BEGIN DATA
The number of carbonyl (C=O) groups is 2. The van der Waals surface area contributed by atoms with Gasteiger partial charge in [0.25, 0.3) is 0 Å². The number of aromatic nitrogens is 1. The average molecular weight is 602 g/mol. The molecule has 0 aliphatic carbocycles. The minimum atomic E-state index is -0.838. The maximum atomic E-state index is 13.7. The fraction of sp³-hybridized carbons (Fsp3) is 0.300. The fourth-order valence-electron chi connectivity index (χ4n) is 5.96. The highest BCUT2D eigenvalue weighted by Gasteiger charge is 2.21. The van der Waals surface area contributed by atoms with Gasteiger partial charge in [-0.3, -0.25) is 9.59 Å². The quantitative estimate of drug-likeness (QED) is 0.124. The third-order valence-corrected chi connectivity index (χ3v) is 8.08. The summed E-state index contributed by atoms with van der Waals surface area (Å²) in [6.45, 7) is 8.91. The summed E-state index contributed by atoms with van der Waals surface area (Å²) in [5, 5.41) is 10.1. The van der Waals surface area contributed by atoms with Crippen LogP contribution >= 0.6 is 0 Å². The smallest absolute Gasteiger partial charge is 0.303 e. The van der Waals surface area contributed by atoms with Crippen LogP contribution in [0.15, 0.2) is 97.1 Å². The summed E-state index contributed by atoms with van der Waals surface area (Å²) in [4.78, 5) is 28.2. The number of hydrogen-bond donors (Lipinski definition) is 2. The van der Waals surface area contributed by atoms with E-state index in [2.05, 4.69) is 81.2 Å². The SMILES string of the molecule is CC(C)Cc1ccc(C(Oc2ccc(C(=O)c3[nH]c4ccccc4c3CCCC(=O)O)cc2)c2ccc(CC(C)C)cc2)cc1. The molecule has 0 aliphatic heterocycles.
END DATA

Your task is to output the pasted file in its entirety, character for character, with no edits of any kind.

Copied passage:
The number of carbonyl (C=O) groups is 2. The van der Waals surface area contributed by atoms with Gasteiger partial charge in [0.25, 0.3) is 0 Å². The number of aromatic nitrogens is 1. The average molecular weight is 602 g/mol. The molecule has 0 aliphatic carbocycles. The minimum atomic E-state index is -0.838. The maximum atomic E-state index is 13.7. The fraction of sp³-hybridized carbons (Fsp3) is 0.300. The fourth-order valence-electron chi connectivity index (χ4n) is 5.96. The highest BCUT2D eigenvalue weighted by Gasteiger charge is 2.21. The van der Waals surface area contributed by atoms with Gasteiger partial charge in [-0.3, -0.25) is 9.59 Å². The quantitative estimate of drug-likeness (QED) is 0.124. The third-order valence-corrected chi connectivity index (χ3v) is 8.08. The summed E-state index contributed by atoms with van der Waals surface area (Å²) in [6.45, 7) is 8.91. The summed E-state index contributed by atoms with van der Waals surface area (Å²) in [5, 5.41) is 10.1. The van der Waals surface area contributed by atoms with Crippen LogP contribution >= 0.6 is 0 Å². The smallest absolute Gasteiger partial charge is 0.303 e. The van der Waals surface area contributed by atoms with Crippen LogP contribution in [0.15, 0.2) is 97.1 Å². The summed E-state index contributed by atoms with van der Waals surface area (Å²) in [4.78, 5) is 28.2. The number of hydrogen-bond donors (Lipinski definition) is 2. The van der Waals surface area contributed by atoms with E-state index in [2.05, 4.69) is 81.2 Å². The SMILES string of the molecule is CC(C)Cc1ccc(C(Oc2ccc(C(=O)c3[nH]c4ccccc4c3CCCC(=O)O)cc2)c2ccc(CC(C)C)cc2)cc1. The molecule has 0 aliphatic heterocycles.